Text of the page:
True story. A small company in the UK was just scraping along. No matter what it did it, month after month, it either made a loss or just turned in a small profit. So eventually the board decided to hire a new CEO, a dynamic individual who had a shining reputation in sales management and seemed capable of motivating staff. And that’s what he did — focussing most on the sales force, but moving through every department convincing everyone they could be more productive.
His first-quarter figures were good — not as good as he had hoped, but good anyway. He figured the staff deserved a reward, so he decided the company should buy every one of them a bottle of champagne. He asked his PA to do the honors, so she ordered them and had them delivered to each department head. She was surprised when, one after another, the department heads sent her several bottles back, saying she had ordered too many. She had used the payroll system to determine how many staff were in each department.
That was how she discovered the company had phantom employees. The head of HR had been subverting the payroll system. When staff left the company, he never removed them from the payroll. He just diverted their monthly pay to an account he had set up, which was awash with ill-gotten gains.
People can’t be trusted.
According to the FBI, around 75 percent of employees steal from their employer. And, by the way, that may be an underestimate. Research by psychologists David DeSteno, Claremont McKenna and Piercarlo Valdesoloconcluded that 90 percent of people (most of whom identify as honest) will act dishonestly if they believe they won’t get caught. They will also rationalize their behavior even though they would condemn such behavior in others.
What a sorry lot we are. When it comes to people, in the majority of situations trust is a matter of circumstance. If you live in a small village where everyone knows everyone, being trustworthy is probably a necessity whether you are so inclined or not — in big cities, not so much.
Human trust does not scale well
Trust is an economic issue and a factor in many businesses. When you buy a car, you cannot know if it will match the glowing story told by the showroom sales guy. You trust that such narratives are not too wide of the truth. If the showroom acquires a bad reputation, trust vanishes.
In the financial sector trust is a much bigger deal. You trust a bank with your money; you trust a broker to buy you stocks; you trust the insurance company to pay your claim. The modern economy, and the financial sector that drives it, owes its existence to the pioneers of the seventeenth century, who found ways to embed trust into financial markets. They did it by limiting participants and expelling anyone who broke their word from the market.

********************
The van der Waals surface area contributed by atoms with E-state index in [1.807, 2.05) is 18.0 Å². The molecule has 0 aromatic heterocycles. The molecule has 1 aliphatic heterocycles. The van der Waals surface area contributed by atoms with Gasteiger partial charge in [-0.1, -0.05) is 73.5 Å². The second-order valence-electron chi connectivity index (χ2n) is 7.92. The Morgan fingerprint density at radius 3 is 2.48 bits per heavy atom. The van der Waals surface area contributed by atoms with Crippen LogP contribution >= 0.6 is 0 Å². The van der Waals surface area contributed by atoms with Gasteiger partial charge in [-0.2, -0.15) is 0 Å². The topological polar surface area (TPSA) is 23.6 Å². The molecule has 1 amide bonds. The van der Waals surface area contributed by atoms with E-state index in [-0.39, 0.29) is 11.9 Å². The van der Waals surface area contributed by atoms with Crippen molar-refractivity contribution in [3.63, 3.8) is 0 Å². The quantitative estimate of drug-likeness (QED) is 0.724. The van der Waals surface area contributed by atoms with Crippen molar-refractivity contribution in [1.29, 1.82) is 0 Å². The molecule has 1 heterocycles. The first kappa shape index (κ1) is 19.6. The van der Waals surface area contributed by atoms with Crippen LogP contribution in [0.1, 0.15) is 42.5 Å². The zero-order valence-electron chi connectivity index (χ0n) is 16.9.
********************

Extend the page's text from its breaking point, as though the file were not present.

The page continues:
Your word was your bond. It was similar to the village situation, where trust becomes a necessity. It works but it does not scale well.
That’s why brands exist — to create trust among the masses. The brand is the reputation, and it takes considerable negative publicity to damage a well-established brand. Consider the Wells Fargo scandal and ask yourself how much damage it is doing. Sure resignations and hefty fines stomp on the stock value, but how many Wells Fargo customers have jumped ship?
Blockchain, the technology of trust
Human beings steal, tell lies, finagle and cheat. Blockchains don’t. It doesn’t matter whether it’s small businesses, large businesses, manufacturers, retailers, banks, governments or the Federal Reserve, organizations run by human beings cannot be trusted 100 percent. You can easily discover thousands of examples of egregious behavior.
In contrast, blockchains can be trusted.
A well-designed blockchain implements a system of trust that is inextricably bound to the blockchain and is inviolable. You do not have to trust the business owners or the miners, you only have to trust the technology — and the technology is (or should be) transparent, open to you or anyone else to examine.
The blockchain is the trust.
Permission.io and the design of trust
It may help to understand the difference between a typical commercial operation and a blockchain-based business if I explain some of the design considerations Permission.io (the company I work for) has had to navigate through in designing its platform. Permission.io, formerly Algebraix, is building a platform where users can be paid to view sponsored content (including advertising as well as music, video samples, etc.)
A good deal of the design work is no different to any other mobile-based software development. Where it differs is in consideration of the user’s data ownership and privacy. After considerable debate, the design principles we eventually chose were these:
- All user data will be encrypted using a private key
- All data will reside on a user device
- Users will have individual permission control over the use of every item of data they choose to store
- Algebraix will never see user data in the clear, except when aggregated and fully anonymized
- Advertisers will only ever access anonymized data for targeting purposes
- The Permission.io blockchain and various associated data stores will record all activity so that every action or transaction can be audited
- All code will be audited by a third party
- What can be open source will be open source.
The point is this: Trust isn’t something that the operators need to provide if it is embedded in the systems they run.